A figure such as Nick Clegg, for example, is condemned forever to be remembered either for a particular style of governing, or, in the former LibDem leader’s case, a particular policy. The hike in tuition fees, though unfair in itself, was doubly poisonous for him and his colleagues as it shredded their claim to be the party of new, principled politics. In his new book, Between the Extremes, which your correspondent has not yet mustered the strength to buy let alone open, Clegg has also tried to wash over his failings while in office. He has done this first by appealing to public sympathy by claiming he suffered from stress-induced pneumonia while in office, and secondly by attempting to distance himself from former colleagues. George Osborne, in Clegg’s view, saw welfare as a ‘bottomless pit of savings’ and had no understanding of the human consequences of the austerity regime. It is a tricky balancing act: for Clegg has to attack Tory callousness without prompting the reader to wonder why, if the Tories were so bloody awful, Clegg enabled them for a full five-year term.
The tuition fees debacle is Nick Clegg’s Iraq War, an event which trumped everything else, good or bad, that he did while in office. Speaking of Iraq, it is hard to see how Tony Blair’s reputation will ever recover, though we know how desperately he wishes we could all change the subject. At least Margaret Thatcher had the self-respect to get on with the job and not be in a state of perpetual fear over whether people liked her. She, like Blair and Clegg, continue to be remembered because the public can easily identify them with a (usually controversial) decision. Nonentities like Gordon Brown and Ed Balls will go the way of John Major and Jim Callaghan: likeable in their autumn years but generally forgotten when history comes to be written.
And what of our most recent ex-Prime Minister? How will he be remembered? David Cameron only resigned a few months ago, but that is not the only reason as to why it is too early to guess at the nature of his ‘legacy.’ This is because the implications of Britain’s withdrawal from the European Union are not yet known. If it is a success, and in hindsight the country seems to have made wise choice in leaving an institution that may well crumble to pieces, then Cameron will be able to turn a blind eye to his other failings as Prime Minister, and instead flaunt the medals of a defeat. But if Brexit really is as bad as the Remain propaganda warned us, Cameron would be wise to never show his face in public life again. Few Prime Ministers have been so foolish as to gamble their own career, as well as the livelihoods and prosperity of many of their compatriots, in other to placate the tensions in their own party. And it is indeed an irony of history that Europe, an issue to which Ted Heath devoted himself, would ruin the premierships of his three Conservative successors.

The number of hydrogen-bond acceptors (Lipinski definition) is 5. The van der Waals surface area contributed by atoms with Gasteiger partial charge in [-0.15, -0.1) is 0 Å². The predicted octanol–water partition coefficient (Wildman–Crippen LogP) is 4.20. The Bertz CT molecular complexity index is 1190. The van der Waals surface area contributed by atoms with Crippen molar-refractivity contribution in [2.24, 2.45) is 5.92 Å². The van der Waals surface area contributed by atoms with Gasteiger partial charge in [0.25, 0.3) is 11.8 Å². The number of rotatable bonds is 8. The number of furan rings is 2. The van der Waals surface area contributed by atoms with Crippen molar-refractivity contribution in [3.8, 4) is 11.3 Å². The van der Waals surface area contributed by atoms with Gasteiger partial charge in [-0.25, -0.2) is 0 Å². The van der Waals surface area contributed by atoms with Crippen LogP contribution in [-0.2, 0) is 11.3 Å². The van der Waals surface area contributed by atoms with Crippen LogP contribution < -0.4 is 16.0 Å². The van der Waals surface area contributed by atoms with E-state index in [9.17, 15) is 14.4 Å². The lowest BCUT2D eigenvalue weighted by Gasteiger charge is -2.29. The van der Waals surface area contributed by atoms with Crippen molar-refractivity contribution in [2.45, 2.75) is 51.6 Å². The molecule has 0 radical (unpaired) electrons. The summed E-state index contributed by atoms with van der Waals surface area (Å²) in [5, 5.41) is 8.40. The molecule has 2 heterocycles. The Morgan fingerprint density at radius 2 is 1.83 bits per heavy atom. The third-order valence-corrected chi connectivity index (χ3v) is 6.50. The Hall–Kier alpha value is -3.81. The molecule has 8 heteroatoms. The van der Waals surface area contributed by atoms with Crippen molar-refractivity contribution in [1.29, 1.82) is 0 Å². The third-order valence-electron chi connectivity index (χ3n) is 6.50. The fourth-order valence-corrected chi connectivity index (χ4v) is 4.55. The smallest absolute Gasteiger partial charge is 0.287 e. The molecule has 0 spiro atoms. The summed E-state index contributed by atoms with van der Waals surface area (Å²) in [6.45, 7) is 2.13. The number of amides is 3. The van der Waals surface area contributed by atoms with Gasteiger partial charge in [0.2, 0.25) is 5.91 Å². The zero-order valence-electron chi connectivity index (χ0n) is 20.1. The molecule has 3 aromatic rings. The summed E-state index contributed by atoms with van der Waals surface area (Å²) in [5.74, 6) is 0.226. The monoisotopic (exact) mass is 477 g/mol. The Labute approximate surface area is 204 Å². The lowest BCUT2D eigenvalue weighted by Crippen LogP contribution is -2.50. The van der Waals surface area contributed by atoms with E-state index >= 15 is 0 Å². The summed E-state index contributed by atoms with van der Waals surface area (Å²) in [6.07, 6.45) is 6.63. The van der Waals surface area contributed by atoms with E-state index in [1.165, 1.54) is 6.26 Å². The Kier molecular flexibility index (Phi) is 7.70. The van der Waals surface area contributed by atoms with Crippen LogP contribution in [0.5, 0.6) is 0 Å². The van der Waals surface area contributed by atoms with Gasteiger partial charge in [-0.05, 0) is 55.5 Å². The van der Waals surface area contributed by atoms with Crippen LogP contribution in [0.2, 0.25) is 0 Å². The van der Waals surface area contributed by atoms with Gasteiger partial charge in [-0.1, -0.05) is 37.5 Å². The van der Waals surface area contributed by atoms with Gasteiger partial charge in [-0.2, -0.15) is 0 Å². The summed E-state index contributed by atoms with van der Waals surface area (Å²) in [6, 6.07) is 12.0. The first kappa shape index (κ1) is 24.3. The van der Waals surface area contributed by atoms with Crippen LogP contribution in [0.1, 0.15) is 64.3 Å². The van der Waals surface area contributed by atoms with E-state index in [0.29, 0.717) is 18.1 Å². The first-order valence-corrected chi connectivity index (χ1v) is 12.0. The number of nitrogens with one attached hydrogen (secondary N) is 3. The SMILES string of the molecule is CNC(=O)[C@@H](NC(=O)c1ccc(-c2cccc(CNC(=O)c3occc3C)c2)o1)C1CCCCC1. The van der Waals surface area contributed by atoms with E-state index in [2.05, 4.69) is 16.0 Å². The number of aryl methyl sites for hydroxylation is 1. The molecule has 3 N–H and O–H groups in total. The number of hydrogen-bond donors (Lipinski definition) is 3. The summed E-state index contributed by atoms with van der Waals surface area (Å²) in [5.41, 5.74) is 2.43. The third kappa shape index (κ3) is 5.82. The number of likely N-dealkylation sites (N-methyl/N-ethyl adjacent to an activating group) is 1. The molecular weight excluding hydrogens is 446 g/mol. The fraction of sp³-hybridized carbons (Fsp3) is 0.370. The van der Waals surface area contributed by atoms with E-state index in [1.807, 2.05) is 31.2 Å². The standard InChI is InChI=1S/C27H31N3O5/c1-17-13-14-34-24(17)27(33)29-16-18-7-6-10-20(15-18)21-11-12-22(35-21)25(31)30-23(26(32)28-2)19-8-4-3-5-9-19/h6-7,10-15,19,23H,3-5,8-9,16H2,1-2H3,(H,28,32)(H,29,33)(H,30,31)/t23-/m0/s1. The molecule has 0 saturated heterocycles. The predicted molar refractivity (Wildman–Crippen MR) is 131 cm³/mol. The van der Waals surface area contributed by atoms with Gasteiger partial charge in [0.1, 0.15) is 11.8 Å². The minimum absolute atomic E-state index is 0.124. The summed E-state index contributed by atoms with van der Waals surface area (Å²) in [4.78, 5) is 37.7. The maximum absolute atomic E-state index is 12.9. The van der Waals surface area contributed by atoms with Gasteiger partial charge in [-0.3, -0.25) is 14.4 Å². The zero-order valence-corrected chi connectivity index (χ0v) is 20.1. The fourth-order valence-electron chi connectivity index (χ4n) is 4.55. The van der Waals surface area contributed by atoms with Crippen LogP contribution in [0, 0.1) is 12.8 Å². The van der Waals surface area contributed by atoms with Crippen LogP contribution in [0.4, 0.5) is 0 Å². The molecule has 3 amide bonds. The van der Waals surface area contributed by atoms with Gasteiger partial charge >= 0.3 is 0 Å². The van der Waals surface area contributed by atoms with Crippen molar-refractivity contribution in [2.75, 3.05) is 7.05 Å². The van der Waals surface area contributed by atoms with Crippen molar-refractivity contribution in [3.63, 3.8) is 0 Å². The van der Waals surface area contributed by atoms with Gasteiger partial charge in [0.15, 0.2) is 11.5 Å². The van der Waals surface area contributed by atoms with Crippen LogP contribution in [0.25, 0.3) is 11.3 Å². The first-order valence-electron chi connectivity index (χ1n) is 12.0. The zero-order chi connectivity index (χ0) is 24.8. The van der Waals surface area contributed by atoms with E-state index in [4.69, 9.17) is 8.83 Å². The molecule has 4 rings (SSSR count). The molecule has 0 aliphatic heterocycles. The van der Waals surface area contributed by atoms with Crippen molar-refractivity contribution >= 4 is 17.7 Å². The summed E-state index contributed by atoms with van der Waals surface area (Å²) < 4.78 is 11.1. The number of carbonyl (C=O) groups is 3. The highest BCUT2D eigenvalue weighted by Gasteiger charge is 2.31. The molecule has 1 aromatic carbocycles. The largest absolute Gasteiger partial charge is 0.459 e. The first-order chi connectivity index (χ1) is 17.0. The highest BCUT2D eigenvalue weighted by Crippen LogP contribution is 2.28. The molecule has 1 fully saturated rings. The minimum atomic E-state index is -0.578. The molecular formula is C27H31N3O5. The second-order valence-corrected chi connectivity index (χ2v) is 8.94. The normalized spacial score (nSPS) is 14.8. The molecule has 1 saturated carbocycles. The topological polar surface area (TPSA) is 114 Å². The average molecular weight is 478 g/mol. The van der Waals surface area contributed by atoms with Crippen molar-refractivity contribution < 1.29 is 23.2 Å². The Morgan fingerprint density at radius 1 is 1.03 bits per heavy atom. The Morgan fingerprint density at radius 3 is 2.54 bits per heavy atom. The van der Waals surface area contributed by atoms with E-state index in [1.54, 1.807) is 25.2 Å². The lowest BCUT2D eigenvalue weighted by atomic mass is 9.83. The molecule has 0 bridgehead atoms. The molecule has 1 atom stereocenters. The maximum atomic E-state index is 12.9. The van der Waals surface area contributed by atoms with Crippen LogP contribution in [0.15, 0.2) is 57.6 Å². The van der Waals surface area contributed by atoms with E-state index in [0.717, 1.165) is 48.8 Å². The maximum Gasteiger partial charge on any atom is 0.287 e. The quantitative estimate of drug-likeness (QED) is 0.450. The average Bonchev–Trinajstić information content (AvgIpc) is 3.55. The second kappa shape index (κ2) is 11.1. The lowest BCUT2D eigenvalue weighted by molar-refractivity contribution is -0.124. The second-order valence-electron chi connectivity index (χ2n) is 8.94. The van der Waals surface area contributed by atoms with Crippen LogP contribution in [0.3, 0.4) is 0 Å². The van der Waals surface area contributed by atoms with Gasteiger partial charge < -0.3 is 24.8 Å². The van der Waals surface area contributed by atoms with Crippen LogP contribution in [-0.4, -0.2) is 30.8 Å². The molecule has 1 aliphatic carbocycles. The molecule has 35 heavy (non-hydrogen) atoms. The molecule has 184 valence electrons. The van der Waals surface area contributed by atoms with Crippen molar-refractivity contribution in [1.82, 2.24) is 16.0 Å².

Nor should we forget, as Ed Balls puts on his dance shoes and as Gordon Brown gives us his thoughts about the future of the union, that these men are largely to blame for the state the Labour Party, and with it the country, is now in. Corbyn is exacerbating the problem, for sure, but he is also the consequence of more latent issue beneath the surface of the party. Moderate figures, such as Brown, and the two Eds, capitulated, and now we are living with the consequences. So as you watch Ed Balls prance around like a Dad gate-crashing his teenage daughter’s birthday party, do try to remember that for all its meretricious charm, Strictly Come Dancing has become an unlikely part of the dubious magic of image rehabilitation, encouraging the public to forget the culpability of those who inaugurated a long national nightmare, to borrow a phrase from Nixon’s time, that shows no chance of ending soon.